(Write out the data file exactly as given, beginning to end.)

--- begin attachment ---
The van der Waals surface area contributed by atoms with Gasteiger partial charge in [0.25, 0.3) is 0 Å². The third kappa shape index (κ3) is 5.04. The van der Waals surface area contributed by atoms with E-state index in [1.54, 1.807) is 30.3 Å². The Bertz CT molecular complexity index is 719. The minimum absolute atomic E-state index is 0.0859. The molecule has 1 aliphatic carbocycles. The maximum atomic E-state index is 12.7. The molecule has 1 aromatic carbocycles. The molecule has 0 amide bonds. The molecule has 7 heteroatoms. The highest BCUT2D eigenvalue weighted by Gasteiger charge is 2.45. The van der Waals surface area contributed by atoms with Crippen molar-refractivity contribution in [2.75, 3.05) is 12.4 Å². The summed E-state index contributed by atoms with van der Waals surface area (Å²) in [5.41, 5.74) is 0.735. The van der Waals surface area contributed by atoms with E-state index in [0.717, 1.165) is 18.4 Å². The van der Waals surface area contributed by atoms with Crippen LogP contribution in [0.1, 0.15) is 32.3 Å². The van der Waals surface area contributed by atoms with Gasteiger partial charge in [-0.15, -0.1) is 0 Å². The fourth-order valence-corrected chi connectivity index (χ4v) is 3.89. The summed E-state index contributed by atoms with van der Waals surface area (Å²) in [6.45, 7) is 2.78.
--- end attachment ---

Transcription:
The van der Waals surface area contributed by atoms with Gasteiger partial charge in [0.25, 0.3) is 0 Å². The third kappa shape index (κ3) is 5.04. The van der Waals surface area contributed by atoms with E-state index in [1.54, 1.807) is 30.3 Å². The Bertz CT molecular complexity index is 719. The minimum absolute atomic E-state index is 0.0859. The molecule has 1 aliphatic carbocycles. The maximum atomic E-state index is 12.7. The molecule has 1 aromatic carbocycles. The molecule has 0 amide bonds. The molecule has 7 heteroatoms. The highest BCUT2D eigenvalue weighted by Gasteiger charge is 2.45. The van der Waals surface area contributed by atoms with Crippen molar-refractivity contribution in [2.75, 3.05) is 12.4 Å². The summed E-state index contributed by atoms with van der Waals surface area (Å²) in [5.41, 5.74) is 0.735. The van der Waals surface area contributed by atoms with E-state index in [0.717, 1.165) is 18.4 Å². The van der Waals surface area contributed by atoms with Crippen LogP contribution in [0.1, 0.15) is 32.3 Å². The van der Waals surface area contributed by atoms with Gasteiger partial charge in [-0.15, -0.1) is 0 Å². The fourth-order valence-corrected chi connectivity index (χ4v) is 3.89. The summed E-state index contributed by atoms with van der Waals surface area (Å²) in [6.45, 7) is 2.78.